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Statement of Policy Regarding Commission Action in Matters at the Initial Stage in the Enforcement Process

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Federal Election Commission.


Statement of Policy.


The Federal Election Commission (“Commission”) is issuing a Policy Statement to clarify the various ways that the Commission addresses Matters Under Review (“MURs”) at the initial stage of enforcement proceedings. The Commission may take any of the four following actions at this stage: find “reason to believe,” “dismiss,” “dismiss with admonishment,” and find “no reason to believe.”


Effective Date: March 16, 2007.

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Mark Shonkwiler, Assistant General Counsel, or Lynn Tran, Attorney, Enforcement Division, Federal Election Commission, 999 E Street, NW., Washington, DC 20463, (202) 694-1650 or (800) 424-9530.

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The Federal Election Campaign Act of 1971, as amended, 2 U.S.C. 431 et seq. (“FECA” or “the Act”), grants the Commission “exclusive jurisdiction with respect to civil enforcement” of the provisions of the Act and Chapters 95 and 96 of Title 26. 2 U.S.C. 437c(b)(1). Enforcement matters come to the Commission through complaints from the public; information ascertained in the ordinary course of the Commission's supervisory responsibilities, including referrals from the Commission's Reports Analysis and Audit Divisions; referrals from other government agencies; and self-reported submissions.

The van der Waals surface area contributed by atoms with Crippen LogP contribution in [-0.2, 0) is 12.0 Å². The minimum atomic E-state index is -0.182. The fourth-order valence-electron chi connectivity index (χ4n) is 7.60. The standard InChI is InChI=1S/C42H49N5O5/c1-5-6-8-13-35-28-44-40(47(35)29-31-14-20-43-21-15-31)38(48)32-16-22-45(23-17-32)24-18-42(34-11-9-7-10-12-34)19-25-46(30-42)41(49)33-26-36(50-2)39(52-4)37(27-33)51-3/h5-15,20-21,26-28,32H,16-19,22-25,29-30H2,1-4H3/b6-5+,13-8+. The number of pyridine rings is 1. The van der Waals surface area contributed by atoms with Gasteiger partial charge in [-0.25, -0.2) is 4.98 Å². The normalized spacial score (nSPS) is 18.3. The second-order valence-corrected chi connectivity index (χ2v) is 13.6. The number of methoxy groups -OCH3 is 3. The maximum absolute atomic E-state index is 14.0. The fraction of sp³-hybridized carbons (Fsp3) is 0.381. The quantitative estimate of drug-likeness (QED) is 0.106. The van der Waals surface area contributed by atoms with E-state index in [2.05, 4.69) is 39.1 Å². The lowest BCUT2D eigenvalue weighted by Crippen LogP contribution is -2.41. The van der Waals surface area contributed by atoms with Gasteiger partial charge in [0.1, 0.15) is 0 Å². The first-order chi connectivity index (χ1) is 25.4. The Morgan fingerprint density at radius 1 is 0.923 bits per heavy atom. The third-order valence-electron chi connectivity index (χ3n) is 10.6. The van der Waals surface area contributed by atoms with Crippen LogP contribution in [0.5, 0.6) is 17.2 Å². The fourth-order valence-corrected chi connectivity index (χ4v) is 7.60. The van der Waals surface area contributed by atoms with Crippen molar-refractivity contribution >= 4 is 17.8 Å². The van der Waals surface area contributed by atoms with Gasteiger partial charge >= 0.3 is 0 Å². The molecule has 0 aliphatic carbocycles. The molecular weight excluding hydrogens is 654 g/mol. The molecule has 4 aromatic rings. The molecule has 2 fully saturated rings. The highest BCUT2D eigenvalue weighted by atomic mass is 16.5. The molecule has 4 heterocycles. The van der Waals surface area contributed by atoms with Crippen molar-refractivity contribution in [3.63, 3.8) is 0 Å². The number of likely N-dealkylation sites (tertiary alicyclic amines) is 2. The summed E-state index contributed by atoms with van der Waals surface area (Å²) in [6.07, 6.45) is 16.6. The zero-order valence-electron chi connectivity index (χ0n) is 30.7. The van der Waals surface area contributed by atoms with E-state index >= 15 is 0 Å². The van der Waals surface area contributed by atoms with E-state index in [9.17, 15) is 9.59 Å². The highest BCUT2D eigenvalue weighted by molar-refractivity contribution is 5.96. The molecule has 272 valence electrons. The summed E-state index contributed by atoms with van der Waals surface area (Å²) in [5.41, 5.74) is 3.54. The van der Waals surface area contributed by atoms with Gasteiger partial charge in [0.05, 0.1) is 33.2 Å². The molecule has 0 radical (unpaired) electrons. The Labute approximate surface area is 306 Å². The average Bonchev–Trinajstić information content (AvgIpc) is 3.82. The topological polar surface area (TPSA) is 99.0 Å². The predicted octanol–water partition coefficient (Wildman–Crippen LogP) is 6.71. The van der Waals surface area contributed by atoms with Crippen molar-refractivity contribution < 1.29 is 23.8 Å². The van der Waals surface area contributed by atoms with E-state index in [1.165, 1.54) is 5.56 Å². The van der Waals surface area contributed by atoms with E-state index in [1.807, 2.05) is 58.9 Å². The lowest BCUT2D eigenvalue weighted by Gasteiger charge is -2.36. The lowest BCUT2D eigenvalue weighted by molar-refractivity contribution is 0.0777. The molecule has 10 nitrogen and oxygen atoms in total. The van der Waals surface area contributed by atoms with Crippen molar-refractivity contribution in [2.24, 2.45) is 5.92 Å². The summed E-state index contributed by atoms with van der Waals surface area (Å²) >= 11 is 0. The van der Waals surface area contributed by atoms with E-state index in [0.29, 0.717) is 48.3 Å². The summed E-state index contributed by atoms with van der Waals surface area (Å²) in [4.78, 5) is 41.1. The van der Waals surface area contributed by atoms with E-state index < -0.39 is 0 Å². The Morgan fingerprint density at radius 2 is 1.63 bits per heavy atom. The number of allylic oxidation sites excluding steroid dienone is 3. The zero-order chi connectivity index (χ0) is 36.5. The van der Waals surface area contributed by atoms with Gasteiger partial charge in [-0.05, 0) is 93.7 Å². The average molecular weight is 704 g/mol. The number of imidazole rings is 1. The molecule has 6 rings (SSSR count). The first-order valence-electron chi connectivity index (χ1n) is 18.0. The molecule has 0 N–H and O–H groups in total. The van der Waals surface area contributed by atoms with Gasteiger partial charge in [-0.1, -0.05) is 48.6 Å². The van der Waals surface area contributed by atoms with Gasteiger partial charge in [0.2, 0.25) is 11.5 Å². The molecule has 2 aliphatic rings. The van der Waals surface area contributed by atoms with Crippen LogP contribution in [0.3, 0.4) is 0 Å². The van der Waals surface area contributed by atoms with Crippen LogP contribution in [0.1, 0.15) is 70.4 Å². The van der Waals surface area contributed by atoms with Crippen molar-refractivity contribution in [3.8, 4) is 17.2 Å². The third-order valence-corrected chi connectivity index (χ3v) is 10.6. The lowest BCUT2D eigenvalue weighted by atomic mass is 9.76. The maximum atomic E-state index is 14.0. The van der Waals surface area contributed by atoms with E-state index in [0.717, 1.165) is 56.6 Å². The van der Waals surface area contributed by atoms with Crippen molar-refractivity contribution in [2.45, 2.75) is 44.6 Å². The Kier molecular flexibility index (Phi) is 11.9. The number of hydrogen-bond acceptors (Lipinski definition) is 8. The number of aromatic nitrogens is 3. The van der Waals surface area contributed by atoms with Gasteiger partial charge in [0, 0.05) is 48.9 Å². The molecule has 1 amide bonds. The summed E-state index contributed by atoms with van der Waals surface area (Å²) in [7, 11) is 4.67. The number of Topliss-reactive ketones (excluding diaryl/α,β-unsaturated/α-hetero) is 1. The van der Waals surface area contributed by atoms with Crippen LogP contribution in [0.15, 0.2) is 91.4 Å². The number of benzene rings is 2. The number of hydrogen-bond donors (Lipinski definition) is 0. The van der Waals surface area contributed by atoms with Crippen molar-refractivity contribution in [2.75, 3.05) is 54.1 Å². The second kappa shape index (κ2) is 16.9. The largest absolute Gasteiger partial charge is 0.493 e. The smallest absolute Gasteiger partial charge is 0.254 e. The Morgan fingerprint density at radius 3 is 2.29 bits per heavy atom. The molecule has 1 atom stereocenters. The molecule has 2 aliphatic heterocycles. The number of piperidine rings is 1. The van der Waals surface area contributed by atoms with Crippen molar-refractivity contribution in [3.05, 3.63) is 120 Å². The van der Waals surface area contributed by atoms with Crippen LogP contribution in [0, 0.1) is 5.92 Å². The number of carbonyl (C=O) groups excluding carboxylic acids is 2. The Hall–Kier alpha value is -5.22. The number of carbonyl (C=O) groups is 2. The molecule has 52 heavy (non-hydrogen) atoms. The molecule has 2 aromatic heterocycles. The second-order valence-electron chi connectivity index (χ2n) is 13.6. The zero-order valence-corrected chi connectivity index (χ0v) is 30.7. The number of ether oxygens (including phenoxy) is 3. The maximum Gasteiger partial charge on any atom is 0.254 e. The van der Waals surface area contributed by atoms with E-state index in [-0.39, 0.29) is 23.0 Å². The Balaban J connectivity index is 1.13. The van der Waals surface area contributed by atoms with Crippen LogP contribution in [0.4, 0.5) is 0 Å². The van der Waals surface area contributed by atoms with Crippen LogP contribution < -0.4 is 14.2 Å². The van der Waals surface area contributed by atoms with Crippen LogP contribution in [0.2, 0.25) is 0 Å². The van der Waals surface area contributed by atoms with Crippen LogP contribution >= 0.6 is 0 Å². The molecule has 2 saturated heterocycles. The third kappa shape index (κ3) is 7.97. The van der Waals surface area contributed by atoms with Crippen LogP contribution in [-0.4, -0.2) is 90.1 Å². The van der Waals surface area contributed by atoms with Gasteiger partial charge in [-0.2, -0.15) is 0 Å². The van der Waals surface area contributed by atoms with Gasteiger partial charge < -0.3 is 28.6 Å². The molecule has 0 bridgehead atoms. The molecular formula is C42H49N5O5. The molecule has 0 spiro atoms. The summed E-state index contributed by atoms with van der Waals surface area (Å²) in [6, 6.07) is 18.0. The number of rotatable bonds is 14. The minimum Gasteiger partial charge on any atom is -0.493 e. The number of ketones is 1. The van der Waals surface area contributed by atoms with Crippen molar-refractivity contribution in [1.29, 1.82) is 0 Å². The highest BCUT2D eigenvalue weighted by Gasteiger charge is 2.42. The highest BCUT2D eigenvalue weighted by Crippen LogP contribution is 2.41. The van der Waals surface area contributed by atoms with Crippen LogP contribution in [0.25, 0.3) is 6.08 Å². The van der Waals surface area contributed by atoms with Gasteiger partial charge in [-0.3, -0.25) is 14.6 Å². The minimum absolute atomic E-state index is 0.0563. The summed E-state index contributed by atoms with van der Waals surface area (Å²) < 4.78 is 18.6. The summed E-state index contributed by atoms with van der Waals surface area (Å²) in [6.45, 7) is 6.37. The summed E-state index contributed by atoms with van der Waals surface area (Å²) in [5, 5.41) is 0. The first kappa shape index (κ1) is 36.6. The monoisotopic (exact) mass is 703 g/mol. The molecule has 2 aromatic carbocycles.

The FECA provides that “upon receiving a complaint” or upon the basis of information ascertained in the course of carrying out its supervisory responsibilities, the Commission “shall make an investigation of such alleged violation” of the Act where the Commission, with the vote of four members, determines that there is “reason to believe that a person has committed, or is about to commit” a violation of the Act. 2 U.S.C. 437g(a)(2); see also 11 CFR 111.10(f). Commission “reason to believe” findings have caused confusion in the past because they have been viewed as definitive determinations that a respondent violated the Act. In fact, “reason to believe” findings indicate only that the Commission found sufficient legal justification to open an investigation to determine whether a violation of the Act has occurred. Indeed, the Commission has recommended that Congress modify the FECA to clarify this point. See Legislative Recommendations in 2003 and 2004 FEC Annual Reports. Other kinds of dispositions at this preliminary stage would also benefit from clarification to ensure consistency and promote understanding of the Commission's reasons for taking action. Thus, the Commission is issuing this policy statement to assist complainants, respondents, and the public in understanding the Commission's findings at this stage of the enforcement process.